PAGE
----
# EXTENSION: 1 BATCREAT= 'batmaskwtevt 1.11' / BAT Program that modified this FITS file
If you see a version earlier than 1.11, then you should definitely re-run the mask-weighting task. If you see a version earlier than 1.16, then you might consider re-running the mask weighting task, which could gain a slight improvement in sensitivity.
3.3. What is an auxiliary raytracing file?
An auxiliary raytracing file contains information about the position of the GRB and the mask geometry as a function of time within the BAT field of view. This information is needed to make an accurate spectral response before, during and after the spacecraft is slewing to the burst. As of late 2005, the SDC has started to make an auxiliary raytracing file for each observation. Before that time, the file will not be present, and you will need to re-run the mask-weighting tool in order to produce one.
We will practice the mask weighting on GRB 050713A (obsid 00145675 000).
Here is what is needed:
Known position of the GRB (RA and Dec)
Attitude file (obsid/aux/swNNNNNNNNNNNsat.fits.gz)
BAT event data (in obsid/bat/event/swNNNNNNNNNNNbevshsp_uf.evt.gz);
BAT quality map (in obsid/bat/hk/swNNNNNNNNNNNbcbdq.hk.gz)
In this case, let us enter the revised position as reported by Castro-Tirado (GCN 3584): RA=320.5397083, Dec=+77.074861, and apply the mask weighting operation to the original event list.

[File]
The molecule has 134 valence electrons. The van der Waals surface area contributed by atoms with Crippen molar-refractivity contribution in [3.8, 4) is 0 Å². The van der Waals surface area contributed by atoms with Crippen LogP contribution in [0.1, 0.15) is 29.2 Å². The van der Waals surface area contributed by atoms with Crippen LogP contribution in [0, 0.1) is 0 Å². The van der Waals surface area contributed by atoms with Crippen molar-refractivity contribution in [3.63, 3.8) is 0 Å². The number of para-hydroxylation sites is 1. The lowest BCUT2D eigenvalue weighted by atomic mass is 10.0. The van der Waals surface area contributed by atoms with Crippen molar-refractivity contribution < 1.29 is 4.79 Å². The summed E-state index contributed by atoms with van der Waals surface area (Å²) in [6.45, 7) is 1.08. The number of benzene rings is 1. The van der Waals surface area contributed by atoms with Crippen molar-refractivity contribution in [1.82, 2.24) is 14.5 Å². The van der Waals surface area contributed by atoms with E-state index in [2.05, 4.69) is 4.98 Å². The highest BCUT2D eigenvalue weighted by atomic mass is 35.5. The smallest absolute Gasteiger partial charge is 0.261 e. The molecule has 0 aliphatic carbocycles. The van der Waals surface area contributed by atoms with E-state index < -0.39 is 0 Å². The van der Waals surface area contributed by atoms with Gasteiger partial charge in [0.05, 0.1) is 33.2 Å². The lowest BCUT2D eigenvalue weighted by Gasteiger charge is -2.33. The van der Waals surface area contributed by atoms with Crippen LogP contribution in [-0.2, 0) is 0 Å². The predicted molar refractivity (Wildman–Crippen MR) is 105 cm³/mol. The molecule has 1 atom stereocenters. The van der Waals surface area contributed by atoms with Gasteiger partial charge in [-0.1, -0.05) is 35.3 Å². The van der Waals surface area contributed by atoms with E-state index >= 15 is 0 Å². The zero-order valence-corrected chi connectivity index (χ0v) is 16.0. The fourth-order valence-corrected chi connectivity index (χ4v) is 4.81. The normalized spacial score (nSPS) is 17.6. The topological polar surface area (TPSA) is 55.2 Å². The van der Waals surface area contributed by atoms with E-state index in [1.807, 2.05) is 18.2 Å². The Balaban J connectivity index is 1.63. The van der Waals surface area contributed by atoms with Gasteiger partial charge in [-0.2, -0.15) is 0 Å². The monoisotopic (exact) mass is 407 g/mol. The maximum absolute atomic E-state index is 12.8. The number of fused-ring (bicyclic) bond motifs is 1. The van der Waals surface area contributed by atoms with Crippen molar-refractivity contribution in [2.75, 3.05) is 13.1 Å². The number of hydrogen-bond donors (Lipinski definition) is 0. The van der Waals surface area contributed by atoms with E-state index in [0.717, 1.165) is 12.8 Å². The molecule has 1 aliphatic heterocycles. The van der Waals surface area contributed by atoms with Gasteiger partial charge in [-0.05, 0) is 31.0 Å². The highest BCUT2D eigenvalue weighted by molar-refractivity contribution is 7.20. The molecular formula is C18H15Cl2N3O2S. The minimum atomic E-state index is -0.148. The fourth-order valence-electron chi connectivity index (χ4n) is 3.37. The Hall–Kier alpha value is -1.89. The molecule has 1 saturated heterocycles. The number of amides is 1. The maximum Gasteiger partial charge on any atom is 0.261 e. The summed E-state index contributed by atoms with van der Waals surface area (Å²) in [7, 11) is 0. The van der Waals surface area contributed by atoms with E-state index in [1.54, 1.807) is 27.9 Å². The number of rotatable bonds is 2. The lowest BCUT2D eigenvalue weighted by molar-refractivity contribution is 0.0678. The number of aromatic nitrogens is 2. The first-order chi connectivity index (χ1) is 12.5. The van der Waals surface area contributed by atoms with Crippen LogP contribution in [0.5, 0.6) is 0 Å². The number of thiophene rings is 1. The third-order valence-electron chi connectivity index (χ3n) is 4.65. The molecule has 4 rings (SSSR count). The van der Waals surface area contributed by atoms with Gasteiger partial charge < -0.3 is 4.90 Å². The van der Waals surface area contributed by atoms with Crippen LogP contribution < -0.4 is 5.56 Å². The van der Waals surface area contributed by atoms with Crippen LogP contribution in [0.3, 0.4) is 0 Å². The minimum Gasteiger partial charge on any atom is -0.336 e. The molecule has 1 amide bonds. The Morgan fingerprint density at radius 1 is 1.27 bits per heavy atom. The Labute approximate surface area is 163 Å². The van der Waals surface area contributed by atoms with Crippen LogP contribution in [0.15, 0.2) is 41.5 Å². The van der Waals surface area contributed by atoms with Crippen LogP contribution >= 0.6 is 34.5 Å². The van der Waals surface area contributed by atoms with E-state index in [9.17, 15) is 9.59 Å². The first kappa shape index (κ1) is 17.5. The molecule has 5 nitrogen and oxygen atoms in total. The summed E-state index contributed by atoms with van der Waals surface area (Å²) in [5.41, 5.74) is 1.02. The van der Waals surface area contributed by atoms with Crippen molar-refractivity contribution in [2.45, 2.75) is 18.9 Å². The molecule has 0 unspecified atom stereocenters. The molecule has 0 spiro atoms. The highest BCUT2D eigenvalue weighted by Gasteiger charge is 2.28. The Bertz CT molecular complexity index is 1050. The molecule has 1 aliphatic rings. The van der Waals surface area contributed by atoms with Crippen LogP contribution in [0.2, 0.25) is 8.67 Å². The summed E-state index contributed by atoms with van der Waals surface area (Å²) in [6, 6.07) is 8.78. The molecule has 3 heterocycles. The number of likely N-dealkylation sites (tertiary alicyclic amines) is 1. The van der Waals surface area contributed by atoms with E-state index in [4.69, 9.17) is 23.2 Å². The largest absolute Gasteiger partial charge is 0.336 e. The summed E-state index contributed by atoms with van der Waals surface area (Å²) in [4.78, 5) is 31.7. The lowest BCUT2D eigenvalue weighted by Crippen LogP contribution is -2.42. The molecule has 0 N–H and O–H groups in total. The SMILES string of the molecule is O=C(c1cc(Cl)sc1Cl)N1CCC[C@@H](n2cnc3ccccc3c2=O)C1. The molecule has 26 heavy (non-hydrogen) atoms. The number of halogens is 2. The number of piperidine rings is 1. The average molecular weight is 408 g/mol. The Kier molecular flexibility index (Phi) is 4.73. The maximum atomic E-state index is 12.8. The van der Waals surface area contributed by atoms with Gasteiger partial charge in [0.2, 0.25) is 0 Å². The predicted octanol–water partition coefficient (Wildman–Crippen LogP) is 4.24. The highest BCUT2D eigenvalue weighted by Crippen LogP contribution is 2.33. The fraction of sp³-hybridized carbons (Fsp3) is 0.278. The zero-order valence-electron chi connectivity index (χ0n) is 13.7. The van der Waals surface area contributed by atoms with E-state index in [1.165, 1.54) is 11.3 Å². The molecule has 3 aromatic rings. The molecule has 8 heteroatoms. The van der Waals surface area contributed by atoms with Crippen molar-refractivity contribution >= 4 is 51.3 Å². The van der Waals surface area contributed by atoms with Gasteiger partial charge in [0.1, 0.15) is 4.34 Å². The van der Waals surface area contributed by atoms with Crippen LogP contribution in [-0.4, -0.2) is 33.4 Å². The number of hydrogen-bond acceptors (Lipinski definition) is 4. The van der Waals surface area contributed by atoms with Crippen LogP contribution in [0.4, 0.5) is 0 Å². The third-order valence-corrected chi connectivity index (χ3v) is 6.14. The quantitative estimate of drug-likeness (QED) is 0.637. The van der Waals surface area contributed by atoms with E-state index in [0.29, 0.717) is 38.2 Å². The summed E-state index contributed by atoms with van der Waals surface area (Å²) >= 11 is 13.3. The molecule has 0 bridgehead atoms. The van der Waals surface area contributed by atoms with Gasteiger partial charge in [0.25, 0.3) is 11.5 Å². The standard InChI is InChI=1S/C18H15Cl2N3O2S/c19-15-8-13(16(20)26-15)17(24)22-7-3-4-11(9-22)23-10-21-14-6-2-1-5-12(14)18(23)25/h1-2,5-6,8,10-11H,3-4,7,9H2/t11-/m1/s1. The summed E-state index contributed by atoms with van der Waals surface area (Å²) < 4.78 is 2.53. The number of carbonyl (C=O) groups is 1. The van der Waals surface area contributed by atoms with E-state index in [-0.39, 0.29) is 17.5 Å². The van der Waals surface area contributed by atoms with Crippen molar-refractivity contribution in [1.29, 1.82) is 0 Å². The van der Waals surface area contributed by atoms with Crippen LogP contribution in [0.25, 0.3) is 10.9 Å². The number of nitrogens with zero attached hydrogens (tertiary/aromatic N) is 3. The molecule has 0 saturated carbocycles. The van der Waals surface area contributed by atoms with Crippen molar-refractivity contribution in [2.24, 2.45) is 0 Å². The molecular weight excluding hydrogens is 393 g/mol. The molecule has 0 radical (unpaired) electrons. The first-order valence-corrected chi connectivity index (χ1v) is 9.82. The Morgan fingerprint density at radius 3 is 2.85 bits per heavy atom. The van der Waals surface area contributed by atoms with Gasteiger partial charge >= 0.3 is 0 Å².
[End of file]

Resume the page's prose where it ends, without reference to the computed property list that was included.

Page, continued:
5. Initial Steps
Change directories to the location of the event data.
If the event file is compressed, unzip it. The mask-weighting task modifies the event file in place, and gzipped files cannot be modified.
6. Compute Mask Weights for BAT Events
The mask-weighting task for events is called 'batmaskwtevt'. Here is an example run,
batmaskwtevt infile=sw00145675000bevshsp_uf.evt \ attitude=../../auxil/sw00145675000sat.fits.gz \ ra=320.5397083 dec=+77.074861 \ detmask=../hk/sw00145675000bcbdq.hk.gz \ rebalance=YES corrections=default \ auxfile=sw00145675000bevtr.fits clobber=YES
infile gives the event file name
attitude gives the attitude file name
ra and dec give the revised sky position of the GRB (see above)
detmask is a quality filter which excludes disabled and noisy detectors; this is important so than an accurate accounting of the number of illuminated detectors can be computed
rebalance=YES means that the resulting light curves will be background-subtracted
corrections=default applies the default corrections to the mask weights
auxfile gives the output auxiliary raytracing file, to be used for spectral analysis
This analysis may take some time (several minutes), as each event needs to be ray-traced. The speed of the task depends on the number of slews that occur during the observation (i.e. more slews require more intensive calculations).
2005-12-04 - first revision
2006-04-12 - formatting changes
2006-09-08 - mention cleaned event lists
2007-01-08 - add discussion of new event filtering in batmaskwtevt 1.16
2007-01-25 - remove mention of cleaned event lists (no longer needed)
2007-10-03 - corrected wrong path in example command